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Kalki: 2898 AD Movie Review

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The title "Kalki 2898 AD" seems unnecessarily complex. While the addition of "2898 AD" might be to differentiate it from another film called "Kalki," a different approach could have been taken. An alternative like "Kalki: The Beginning" would have been more appealing, even if it suggests the start of a series. The current title introduces unneeded specificity. Although there's a convention of adding release years to movie titles for clarity (e.g., Kalki 2898 AD (2024)), the result lacks aesthetic appeal, which may reflect on the film itself.

The film boasts a substantial budget, primarily allocated to A-list actors and high-quality visual effects, which has proven to be a successful investment. Unlike many other productions, the VFX are polished and the 3D elements are seamlessly integrated, avoiding common pitfalls in this area. From a technical standpoint, the movie is impressive. However, the film relies heavily on purchased craftsmanship without offering much emotional resonance. For instance, while the character of Karnan is featured, it fails to leave a lasting impact comparable to Shivaji's portrayal in older films. This is where "Kalki 2898 AD" falls short compared to influential works like Star Wars, Dune, and Baahubali, despite borrowing elements from these franchises.

The film goes beyond mere references, directly extending Hindu mythology, particularly the Mahabharata. It's not just about reincarnation or similar character types; one character from the Mahabharata actually survives to be present in this futuristic setting. The blending of mythology and modernity is inconsistent, leading to ongoing confusion. The mythological character's abilities fluctuate between those of a powerful human and a deity. Similarly, an ordinary human character inexplicably creates intricate machinery single-handedly. Despite the advanced setting and superhuman abilities, characters often resort to physical combat reminiscent of ancient times, rather than utilizing their powers or futuristic technology. While some instances of poor physics are noticeable, these aren't VFX issues but rather typical Tollywood conventions.

Prabhas's character in this film bears a strong resemblance to Vanthiya Thevan from Ponniyin Selvan. While he's portrayed as lighthearted, attempting to be clever and maintaining a casual demeanor, his character lacks significant development and primarily serves as a vehicle for plot exposition. The character's background draws clear parallels to Han Solo from Star Wars: a skilled pilot and bounty hunter with an orphan background, burdened by debts and conflicts, yet possessing an underlying goodness that leads him to aid rebel forces. However, instead of a cute sidekick like Chewbacca, this film pairs Prabhas with Keerthi Suresh's character Bujji,an AI based vehicle, who comes across as irritating rather than endearing especially comparing with Tars from interestellar or R2D2 from Star Wars.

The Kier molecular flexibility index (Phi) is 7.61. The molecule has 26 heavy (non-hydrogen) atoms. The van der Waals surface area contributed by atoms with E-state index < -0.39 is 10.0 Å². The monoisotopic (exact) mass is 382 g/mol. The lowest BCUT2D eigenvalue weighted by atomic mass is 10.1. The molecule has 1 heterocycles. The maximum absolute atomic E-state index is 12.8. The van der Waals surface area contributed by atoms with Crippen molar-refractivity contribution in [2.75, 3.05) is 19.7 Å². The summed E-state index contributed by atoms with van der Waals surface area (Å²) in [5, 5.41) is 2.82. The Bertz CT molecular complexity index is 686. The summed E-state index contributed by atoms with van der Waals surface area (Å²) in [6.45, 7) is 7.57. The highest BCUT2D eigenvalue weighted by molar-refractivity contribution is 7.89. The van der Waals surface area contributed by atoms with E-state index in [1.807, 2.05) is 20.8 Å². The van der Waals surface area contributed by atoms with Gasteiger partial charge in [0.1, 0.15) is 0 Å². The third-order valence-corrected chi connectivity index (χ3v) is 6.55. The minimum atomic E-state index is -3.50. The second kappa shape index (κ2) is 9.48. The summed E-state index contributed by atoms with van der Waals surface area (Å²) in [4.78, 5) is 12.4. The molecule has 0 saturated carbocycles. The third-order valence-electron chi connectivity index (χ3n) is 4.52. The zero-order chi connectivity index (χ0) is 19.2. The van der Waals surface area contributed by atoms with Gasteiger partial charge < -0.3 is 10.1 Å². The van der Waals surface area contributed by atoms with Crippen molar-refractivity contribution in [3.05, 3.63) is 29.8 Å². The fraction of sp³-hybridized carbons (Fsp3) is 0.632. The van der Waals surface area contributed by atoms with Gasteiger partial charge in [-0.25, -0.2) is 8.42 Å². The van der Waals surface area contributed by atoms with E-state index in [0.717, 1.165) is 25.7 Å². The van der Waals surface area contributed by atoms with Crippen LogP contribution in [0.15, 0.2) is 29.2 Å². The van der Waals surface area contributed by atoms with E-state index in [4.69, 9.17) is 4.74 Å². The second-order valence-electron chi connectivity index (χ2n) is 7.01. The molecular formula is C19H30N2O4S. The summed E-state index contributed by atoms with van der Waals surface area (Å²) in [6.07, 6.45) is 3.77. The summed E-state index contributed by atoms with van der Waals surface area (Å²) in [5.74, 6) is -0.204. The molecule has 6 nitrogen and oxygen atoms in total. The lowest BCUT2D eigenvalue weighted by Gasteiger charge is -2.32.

The character Yaskin in this film evokes memories of Anakin Skywalker inside his Darth Vader suit. Yaskin is portrayed as the ultimate ruler, controlling the entire world and possessing intelligence and understanding far beyond others. Kamal Haasan's performance as Yaskin is exceptional, possibly because the character embodies qualities Haasan himself aspires to be in real life. Despite limited screen time, Haasan's voice modulation and dialogue delivery are impeccable. His appearance, with a bald head and sinister demeanor, combines elements of his roles as Nandu in "Aalavandhan" and the clarity of voice from "Indian." The character's meta-textual line in the climax, "I will come myself," hints at increased presence in future installments. Saswata Chatterjee also delivers a strong performance as the commander. His character's attitude and loyalty to the main antagonist led to expectations of his demise at Yaskin's hands, but the story takes a different turn.

Amitabh Bachchan's role in this film is comparable to Kattappa from Baahubali, though less impactful. The movie features several notable cameos, including Dulquer Salmaan, Vijay Deverakonda, Mrunal Thakur, and a humorous appearance by Rajamouli with numerous real-life references. Ram Gopal Varma and others also make appearances.

While some fight sequences feel prolonged, the climax battle is concise and effective. The film subtly promotes ideas about the existence of God, the potential truth behind superstitions, and a world descending into chaos - themes that may feel outdated and problematic.

A positive aspect is that extensive mythological knowledge isn't necessary to follow the plot. A basic understanding of characters like Arjuna, Krishna, Karna, and the story of Krishna suffices to grasp most references. Overall, the film is worth a single viewing.